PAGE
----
• Milton Keynes has tackled an expected population increase of 20% to 300,000 by becoming the UK’s first truly “Smart City” using sensor data for recycling collection to improve citizen services.


The common thread throughout these international case studies of early stage disruption in action relate to their scalability. Each example reflects a small step on the journey towards Government as a Platform - fully integrated, end-to-end citizen services - which tend to be the exception, rather than the rule today.

Q: Over the next five years, which two disruptive technologies pose the largest opportunity for public sector services to drive increased efficiency, productivity and value for citizens?

A: Effective integration of data at scale will reduce pressure on citizen services and deliver better user experiences.

Transport for London enriches contactless payment transaction data with systemic information on footfall - from bridge crossings to proactively advising bus and train travellers of alternative routes during such times as planned maintenance or station closures.

The Australian Government also launched an opt-out secure online health information summary - My Health Record - to provide all citizens with a one-stop shop for patient data; merging vital medicinal and allergen information into one place.

Both examples demonstrate the value of investing time upfront to strategically agree which data sets are needed across multiple organisations to future proof service design.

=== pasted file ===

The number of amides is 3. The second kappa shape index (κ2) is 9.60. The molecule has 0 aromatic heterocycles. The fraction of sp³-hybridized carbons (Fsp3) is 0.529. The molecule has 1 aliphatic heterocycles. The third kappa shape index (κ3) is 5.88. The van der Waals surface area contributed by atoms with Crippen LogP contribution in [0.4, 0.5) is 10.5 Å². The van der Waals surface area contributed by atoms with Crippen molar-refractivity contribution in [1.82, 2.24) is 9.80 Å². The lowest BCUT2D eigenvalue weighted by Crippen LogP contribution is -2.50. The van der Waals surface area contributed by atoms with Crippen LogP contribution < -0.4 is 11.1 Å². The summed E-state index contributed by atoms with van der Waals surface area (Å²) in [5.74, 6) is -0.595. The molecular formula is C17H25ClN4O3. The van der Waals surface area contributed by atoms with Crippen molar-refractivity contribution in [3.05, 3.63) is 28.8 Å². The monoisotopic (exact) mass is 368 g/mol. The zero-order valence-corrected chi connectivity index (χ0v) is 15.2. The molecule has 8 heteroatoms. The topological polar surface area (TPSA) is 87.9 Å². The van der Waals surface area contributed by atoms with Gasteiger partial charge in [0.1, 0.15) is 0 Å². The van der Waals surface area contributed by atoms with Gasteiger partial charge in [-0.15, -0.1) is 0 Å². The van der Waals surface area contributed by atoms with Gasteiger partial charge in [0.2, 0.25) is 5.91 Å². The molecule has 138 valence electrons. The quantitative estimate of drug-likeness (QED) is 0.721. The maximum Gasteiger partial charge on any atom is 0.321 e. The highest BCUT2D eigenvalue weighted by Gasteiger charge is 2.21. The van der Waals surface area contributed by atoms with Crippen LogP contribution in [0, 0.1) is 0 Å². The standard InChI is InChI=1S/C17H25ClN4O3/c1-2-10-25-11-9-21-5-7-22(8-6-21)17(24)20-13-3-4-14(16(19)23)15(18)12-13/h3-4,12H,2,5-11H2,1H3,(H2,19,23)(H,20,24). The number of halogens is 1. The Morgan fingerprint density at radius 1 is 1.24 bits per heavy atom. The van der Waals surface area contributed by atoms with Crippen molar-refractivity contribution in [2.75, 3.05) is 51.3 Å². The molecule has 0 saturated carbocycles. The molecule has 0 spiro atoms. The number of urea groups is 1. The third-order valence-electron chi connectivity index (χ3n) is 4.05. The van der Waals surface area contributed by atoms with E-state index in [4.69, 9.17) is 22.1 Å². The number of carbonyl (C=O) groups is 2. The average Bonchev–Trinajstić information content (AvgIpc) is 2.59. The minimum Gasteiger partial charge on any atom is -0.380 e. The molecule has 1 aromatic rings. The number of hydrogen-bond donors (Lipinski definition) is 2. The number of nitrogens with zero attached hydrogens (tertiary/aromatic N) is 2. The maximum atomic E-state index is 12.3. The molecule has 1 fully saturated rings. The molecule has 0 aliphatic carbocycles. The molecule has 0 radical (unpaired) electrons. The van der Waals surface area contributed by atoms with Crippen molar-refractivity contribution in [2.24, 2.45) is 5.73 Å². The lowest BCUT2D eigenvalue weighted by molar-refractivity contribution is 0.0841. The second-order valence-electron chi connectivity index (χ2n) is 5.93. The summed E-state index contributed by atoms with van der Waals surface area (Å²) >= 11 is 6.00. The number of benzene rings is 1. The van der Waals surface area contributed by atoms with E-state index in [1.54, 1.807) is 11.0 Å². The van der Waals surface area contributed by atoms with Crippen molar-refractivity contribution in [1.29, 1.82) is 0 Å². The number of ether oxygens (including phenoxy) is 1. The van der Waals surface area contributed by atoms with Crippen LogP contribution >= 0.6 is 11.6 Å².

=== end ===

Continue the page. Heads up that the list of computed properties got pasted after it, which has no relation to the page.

Q: What are the biggest barriers to successfully adopting new technologies across local & central government today?

A: One immediate challenge is a greater reliance on those who “get it” as there is a need for organisations to build digital into their DNA. Bringing in those with experience of exploiting new technologies and managing to build blended delivery teams around a common goal is critical.

A large part of this will also depend upon having a sustainable talent pipeline, both at junior and senior levels, to support innovation and continuous improvement.

Adopting a human-centred approach throughout the design and implementation of disruptive technologies is the third biggest challenge. Putting real people at the heart of any service design or working to understand how best user needs can be addressed will produce more sustainable, better services.